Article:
Through our research it was clear that the two-AA setup has a better balance of power and run time than a single-AA or any of the AAA configurations you often find with lights on the lower end of the quality scale.1 AAA lights tend to have a lot more bulk and can’t be rotated in a hand as easily. The two-AA battery configuration still makes the flashlights a little large for a pants pocket—a lot of enthusiasts value compact everyday carry (EDC) designs, but to balance power, run time, and price, we didn’t make an EDC size a priority.

Four flashlights outdoors on top of greenery.

Typical sizes of the different battery configurations (left to right): single AA, two AA, three AAA, four AAA.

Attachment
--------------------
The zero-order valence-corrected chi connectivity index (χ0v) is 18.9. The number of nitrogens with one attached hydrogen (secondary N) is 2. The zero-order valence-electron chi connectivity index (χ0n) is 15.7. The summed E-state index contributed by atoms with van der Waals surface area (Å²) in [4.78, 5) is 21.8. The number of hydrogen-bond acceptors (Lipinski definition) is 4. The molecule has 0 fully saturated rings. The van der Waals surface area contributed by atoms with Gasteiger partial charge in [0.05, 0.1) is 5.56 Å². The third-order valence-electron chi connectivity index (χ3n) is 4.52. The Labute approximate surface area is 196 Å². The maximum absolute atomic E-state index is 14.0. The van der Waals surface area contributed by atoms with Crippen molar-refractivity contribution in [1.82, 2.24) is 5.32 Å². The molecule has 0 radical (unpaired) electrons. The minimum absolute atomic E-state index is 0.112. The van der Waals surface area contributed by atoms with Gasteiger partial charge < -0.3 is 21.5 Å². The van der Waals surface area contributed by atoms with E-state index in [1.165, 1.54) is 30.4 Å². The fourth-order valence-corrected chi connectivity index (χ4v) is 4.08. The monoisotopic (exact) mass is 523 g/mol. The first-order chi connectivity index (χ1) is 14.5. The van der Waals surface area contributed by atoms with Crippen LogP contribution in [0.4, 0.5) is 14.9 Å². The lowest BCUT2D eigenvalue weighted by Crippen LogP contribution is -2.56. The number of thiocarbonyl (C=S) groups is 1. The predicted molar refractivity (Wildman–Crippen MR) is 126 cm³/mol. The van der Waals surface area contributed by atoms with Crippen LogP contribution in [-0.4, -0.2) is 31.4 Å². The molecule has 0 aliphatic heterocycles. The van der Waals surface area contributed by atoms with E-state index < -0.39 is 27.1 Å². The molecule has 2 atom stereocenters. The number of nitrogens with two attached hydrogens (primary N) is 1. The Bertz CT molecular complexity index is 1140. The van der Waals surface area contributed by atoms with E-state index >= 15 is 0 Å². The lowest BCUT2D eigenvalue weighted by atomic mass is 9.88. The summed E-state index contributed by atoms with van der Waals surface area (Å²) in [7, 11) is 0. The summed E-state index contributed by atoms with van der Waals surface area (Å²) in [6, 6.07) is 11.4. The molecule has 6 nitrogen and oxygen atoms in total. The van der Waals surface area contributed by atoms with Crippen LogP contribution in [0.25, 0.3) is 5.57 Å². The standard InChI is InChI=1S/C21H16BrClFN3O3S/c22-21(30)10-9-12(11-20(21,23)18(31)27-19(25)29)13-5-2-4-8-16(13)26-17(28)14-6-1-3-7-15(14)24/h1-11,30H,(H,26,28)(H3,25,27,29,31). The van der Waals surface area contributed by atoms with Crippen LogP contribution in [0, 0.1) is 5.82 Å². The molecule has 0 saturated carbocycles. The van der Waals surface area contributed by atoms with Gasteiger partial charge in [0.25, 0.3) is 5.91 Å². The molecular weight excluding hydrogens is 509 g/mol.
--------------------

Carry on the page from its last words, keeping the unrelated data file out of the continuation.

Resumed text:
Flashlights have either a reflector or a zoom lens. This dictates the light’s beam pattern—basically, how the light looks as it projects from the flashlight—and we prefer reflectors over zoom lenses. Generally speaking, a reflector gives you a better view of what you want to see. It’s a shiny metal cone around the LED emitter, often with an orange-peel texture that evens out the spread of the beam. Reflectors produce both a center hot spot of concentrated light and a lesser wide diameter light around it (called the spill beam). The zoom design is a lens in front of the LED that concentrates the light like a magnifying glass concentrates a sunbeam. These lenses usually slide forward and back, giving the option of a small focused spotlight (the forward position) or a wider diffused area light (the back position). Unlike a reflector, the zoom can’t show both the concentrated hotspot and spill beam at the same time.